Subject Matter Expertise
I recently attended a DG course taught by another organisation. Even though it was over the weekend, the instructor was brilliant. Why because he was like a walking talking authority on the subject, he knew it, knew the practical examples and applications in the industry. Now to me that was real VET training.
The RTO’s and TAFE’s that have real subject matter expertise – add value to the students, their employer’s and ultimately the nation. Subject Matter Expertise comes from being engaged in the industry, focusing on the area and its practical application and then transferring that knowledge and passion to students. It’s not about cheap and nasty – it’s about education. The University sector wants their Lecturers to publish or perish, in other words be actively researching and engaging with the target industries.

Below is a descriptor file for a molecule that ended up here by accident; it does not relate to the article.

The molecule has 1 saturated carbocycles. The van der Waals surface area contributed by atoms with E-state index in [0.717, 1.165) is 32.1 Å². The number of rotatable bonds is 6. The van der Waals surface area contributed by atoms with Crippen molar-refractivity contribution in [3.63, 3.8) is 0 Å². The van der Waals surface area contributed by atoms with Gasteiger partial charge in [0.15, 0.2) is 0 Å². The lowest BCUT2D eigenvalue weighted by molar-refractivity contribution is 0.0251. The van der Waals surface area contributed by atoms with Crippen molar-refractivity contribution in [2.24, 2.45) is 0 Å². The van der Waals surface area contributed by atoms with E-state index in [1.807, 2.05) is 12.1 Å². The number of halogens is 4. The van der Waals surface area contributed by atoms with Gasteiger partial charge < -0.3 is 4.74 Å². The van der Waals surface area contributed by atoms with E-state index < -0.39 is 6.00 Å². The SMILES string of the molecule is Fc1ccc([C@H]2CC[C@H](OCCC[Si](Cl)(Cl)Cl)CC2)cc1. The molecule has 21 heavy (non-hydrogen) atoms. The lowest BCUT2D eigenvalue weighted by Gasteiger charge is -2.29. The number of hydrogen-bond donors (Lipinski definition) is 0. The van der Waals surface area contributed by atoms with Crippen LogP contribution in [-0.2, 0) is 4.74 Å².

The VET sector needs it’s trainers from RTO’s and TAFE to do the same, but with a greater focus on practicality.
I.e. Universities teach why – the VET sector teaches how.
Social inclusion has been a key theme of VET training. I.e. how do we allow people with say poor literacy or numeracy skills to have the same access to a qualification? Ok, in principal that is fair, but the application has been wrong. We have lowered the bar rather than invest in helping people to rise up to the standards.
Here is a real example. An RTO that was teaching management – had a requirement that student’s research and idea and then present it to the group. The auditors went to town; you cannot make people present because some people don’t feel comfortable doing it.